Inside Spencer: The KSRL Blog

Throwback Thursday: Assassination Commemoration Edition

April 5th, 2018

Each week we’ll be posting a photograph from University Archives that shows a scene from KU’s past. We’ve also scanned more than 34,800 images from KU’s University Archives and made them available online; be sure to check them out!

This week’s photograph commemorates the fiftieth anniversary of the assassination of Dr. Martin Luther King, Jr.

Photograph of a Martin Luther King, Jr. assassination demonstration, 1968

KU students in front of Strong Hall honoring Dr. Martin Luther King, Jr., April 5, 1968.
Lawrence Journal-World Photo Collection, University Archives Photos.
Call Number: RG LJW 71/18 1968-04-06: Student Activities:
Student Protests (Photos). Click image to enlarge (redirect to Spencer’s digital collections).

The sign the students are holding – more visible in other photos of the events that took place on campus and in Lawrence on April 5, 1968 – says “Join us in our revulsion and sorrow at the assassination of Dr. Martin Luther King.”

An article in the Lawrence Daily Journal-World described the events of the day.

About 700 persons, mainly Kansas University faculty members and students, this morning participated in ceremonies honoring Dr. Martin Luther King Jr., the nonviolent prophet of the civil rights movement who was slain Thursday in Memphis, Tenn.

The vigil in front of KU’s Strong Hall began at 9:10 this morning as seven KU students lowered to half-staff the flag in front of the university administration building. They held a sign which said “Join us in our revulsion and sorrow at the assassination of Dr. Martin Luther King.”

By 10 a.m., there were 22 persons standing in front of the lowered flag. The group swelled to 61 by 11:15 a.m., and to about 100 persons by 11:20 a.m. Then, as classes changed, hundreds of persons approached the area to participate in a previously-announced memorial service sponsored by the KU Religious Advisors.

The final attendance estimate was made by Rev. Tom Rehorn of the Methodist Wesley Foundation.

Nicholas Gerren, Wilberforce, Ohio, junior at KU, read a eulogy, which said in part: “My black brother is dead. His only sin was a desire for peace, his only wrong was a love for the black man. Here in America, the land of the free press, the land of free speech, he took a stand, fought, spoke, and died for what he believed.”

The 15-minute ceremony ended at 11:45 this morning as Rev. Rehorn announced there would be a silent march in Dr. King’s honor. The march which began at Strong Hall ended in South Park. Leading several hundred persons en route down Mass. St. were two KU students who carried a sign which said “Martin Luther King –1929-1968.”

Earlier this morning, a group of KU students set up a booth in the main lobby of the Kansas Union, where they urged passers-by to send telegrams urging passage of civil rights legislation to their congressmen. The booth was placed in front of a large sign which said “Let’s Make This Tragedy Work for Peace – Help Pass the Bill.”

Tom Miller, Paola senior at KU, said he and Ned Valentine, Clay Center senior, organized the “telegram movement” Thursday night. He said they telephoned friends at various colleges around the nation, asking students to send telegrams to congressmen using passage of civil rights legislation bottled up in a House committee.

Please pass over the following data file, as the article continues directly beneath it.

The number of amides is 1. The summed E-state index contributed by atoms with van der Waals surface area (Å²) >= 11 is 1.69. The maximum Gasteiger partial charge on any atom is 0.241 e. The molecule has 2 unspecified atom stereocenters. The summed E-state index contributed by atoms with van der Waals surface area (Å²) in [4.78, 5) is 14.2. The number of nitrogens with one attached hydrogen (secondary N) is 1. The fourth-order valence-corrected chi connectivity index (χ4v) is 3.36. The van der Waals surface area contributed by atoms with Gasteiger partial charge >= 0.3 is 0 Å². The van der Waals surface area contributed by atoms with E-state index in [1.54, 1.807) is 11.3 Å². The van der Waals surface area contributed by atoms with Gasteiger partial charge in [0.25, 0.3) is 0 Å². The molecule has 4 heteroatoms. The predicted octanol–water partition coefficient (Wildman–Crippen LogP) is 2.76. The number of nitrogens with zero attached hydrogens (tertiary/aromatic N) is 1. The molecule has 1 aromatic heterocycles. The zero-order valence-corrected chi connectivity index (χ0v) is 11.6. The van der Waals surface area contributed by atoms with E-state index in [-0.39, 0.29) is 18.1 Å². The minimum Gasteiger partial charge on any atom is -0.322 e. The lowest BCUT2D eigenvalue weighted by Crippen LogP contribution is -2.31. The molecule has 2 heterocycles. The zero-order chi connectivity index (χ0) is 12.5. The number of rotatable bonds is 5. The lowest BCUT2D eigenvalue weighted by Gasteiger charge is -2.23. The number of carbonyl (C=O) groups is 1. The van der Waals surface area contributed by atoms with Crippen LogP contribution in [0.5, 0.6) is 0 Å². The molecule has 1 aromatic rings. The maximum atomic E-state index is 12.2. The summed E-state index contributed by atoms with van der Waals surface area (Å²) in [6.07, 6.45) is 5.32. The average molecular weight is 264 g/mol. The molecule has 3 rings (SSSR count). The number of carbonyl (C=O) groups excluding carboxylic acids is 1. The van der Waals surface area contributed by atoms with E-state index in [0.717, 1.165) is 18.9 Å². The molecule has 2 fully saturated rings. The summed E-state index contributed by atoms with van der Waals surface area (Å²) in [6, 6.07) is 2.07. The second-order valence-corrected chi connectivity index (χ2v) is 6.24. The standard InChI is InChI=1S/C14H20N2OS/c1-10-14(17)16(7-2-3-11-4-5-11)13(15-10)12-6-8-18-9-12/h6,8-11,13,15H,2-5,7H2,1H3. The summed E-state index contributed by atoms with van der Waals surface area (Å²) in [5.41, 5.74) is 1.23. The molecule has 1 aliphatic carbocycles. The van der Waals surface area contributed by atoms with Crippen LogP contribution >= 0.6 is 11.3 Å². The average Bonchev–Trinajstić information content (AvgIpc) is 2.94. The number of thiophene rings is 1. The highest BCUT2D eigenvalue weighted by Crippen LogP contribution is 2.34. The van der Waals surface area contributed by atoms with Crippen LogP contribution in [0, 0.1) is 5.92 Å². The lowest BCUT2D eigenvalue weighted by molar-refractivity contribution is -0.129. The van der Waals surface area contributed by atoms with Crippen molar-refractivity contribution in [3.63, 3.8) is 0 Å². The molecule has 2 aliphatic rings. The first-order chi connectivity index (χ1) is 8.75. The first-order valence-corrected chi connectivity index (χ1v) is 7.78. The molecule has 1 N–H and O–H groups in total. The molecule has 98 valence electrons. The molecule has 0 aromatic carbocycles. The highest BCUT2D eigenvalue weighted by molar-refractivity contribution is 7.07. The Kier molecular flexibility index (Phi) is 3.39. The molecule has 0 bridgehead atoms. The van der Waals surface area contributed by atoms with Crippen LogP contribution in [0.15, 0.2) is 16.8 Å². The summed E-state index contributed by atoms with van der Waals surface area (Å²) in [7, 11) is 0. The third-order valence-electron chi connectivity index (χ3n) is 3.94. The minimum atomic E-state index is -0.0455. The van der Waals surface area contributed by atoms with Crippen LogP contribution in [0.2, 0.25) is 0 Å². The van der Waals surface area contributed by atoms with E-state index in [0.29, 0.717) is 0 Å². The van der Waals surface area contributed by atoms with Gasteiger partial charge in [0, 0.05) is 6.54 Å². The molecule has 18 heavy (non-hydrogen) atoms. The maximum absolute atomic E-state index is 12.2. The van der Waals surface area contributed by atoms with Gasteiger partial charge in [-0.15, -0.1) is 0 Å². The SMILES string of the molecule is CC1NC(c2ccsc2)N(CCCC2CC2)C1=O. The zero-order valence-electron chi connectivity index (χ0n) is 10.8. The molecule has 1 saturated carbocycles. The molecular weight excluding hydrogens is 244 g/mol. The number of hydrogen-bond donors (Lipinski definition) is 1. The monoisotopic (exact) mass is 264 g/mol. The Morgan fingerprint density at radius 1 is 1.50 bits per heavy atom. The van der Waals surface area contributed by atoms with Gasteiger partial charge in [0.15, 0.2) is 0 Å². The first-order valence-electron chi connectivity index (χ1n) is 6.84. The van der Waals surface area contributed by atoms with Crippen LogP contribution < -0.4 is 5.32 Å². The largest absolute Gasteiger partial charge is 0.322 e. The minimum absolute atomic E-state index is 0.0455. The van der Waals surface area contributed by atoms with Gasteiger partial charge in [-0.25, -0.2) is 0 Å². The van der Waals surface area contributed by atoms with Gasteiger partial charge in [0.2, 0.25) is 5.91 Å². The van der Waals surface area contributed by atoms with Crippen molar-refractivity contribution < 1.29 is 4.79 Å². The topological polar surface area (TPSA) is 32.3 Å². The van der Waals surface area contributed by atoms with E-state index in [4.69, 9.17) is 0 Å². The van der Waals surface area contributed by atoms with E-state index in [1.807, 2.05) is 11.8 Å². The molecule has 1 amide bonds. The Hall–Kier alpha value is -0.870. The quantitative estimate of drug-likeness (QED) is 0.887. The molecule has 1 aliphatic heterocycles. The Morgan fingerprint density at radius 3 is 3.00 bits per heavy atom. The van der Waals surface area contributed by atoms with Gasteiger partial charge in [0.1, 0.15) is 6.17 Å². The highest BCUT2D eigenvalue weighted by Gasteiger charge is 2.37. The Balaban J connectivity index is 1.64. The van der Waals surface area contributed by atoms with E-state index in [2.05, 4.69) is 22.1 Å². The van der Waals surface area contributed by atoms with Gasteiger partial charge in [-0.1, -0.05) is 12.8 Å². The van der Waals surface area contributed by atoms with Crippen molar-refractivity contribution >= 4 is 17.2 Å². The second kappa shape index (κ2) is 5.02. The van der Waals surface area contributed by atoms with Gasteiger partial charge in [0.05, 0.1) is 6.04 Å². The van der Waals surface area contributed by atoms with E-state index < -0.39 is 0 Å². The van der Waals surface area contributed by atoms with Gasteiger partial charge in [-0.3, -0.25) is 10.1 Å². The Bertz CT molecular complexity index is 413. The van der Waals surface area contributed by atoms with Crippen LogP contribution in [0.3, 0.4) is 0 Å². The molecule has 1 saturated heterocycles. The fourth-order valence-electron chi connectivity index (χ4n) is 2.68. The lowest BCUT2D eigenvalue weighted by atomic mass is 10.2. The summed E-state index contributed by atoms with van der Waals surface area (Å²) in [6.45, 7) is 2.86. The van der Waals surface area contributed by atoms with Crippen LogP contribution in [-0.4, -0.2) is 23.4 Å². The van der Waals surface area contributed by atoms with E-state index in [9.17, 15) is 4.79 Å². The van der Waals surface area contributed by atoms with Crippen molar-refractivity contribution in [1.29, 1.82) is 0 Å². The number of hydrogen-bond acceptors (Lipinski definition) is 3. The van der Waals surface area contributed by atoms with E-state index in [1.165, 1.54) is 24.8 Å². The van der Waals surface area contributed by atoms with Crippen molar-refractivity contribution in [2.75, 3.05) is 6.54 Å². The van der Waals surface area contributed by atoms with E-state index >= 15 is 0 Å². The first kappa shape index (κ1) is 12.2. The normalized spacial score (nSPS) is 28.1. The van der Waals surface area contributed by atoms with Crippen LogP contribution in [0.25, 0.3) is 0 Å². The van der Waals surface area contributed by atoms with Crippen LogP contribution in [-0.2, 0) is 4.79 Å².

Students for [Democrat Eugene] McCarthy and Students for [Democrat Robert F.] Kennedy [in the 1968 election] both are helping with the “telegram movement,” Miller said.

While Miller and others were busy in the Union, a group of 36 Negro students were marching down Jayhawk Boulevard singing “We Shall Overcome.” The students, some wearing black armbands, gathered in front of Strong Hall for silent prayer at about 9:20 a.m. The brief ceremony ended at 9:30 a.m.

Caitlin Donnelly
Head of Public Services

Throwback Thursday: Martin Luther King, Jr. Day Edition

January 15th, 2015

Each week we’ll be posting a photograph from University Archives that shows a scene from KU’s past. We’ve also scanned more than 1,700 images from KU’s University Archives and made them available online; be sure to check them out!

We’re sharing this week’s photograph in honor of Martin Luther King, Jr. Day, which will be celebrated next Monday. By 1986, seventeen states had official King holidays. However, January 20th of that year – the date of the KU march shown in the picture below – marked the first nationally-observed holiday commemorating Dr. King’s birthday.

Photograph of a Martin Luther King, Jr. march, 1986

Martin Luther King, Jr. Day march, 1986. University Archives Photos.
Call Number: RG 71/18 1986 Prints: Student Activities: Student Protests (Photos).
Click image to enlarge (redirect to Spencer’s digital collections).

For more information about the history of the holiday’s creation, see the King Center’s chronology of the “Making of the King Holiday.” Don Wolfensberger’s essay “The Martin Luther King, Jr. Holiday: The Long Struggle in Congress,” presented for a 2008 seminar at the Woodrow Wilson International Center for Scholars, provides more a detailed history.

Caitlin Donnelly
Head of Public Services

Brian Nomura
Public Services Student Assistant

Collection Snapshot: Living the Dream

January 21st, 2013

Reposted from the KU Libraries Facebook page: http://www.facebook.com/KULibraries

Picture of marchers with the banner, "Living the Dream - Martin Luther King Jr / University of Kansas Jan. 20, 1986" on the KU Campus

Remembering Dr. King today with an image from the University Archives in the Spencer Research Library, home to some of the most precious materials in the world–and to gems like this one–that capture remarkable moments in our rich KU history.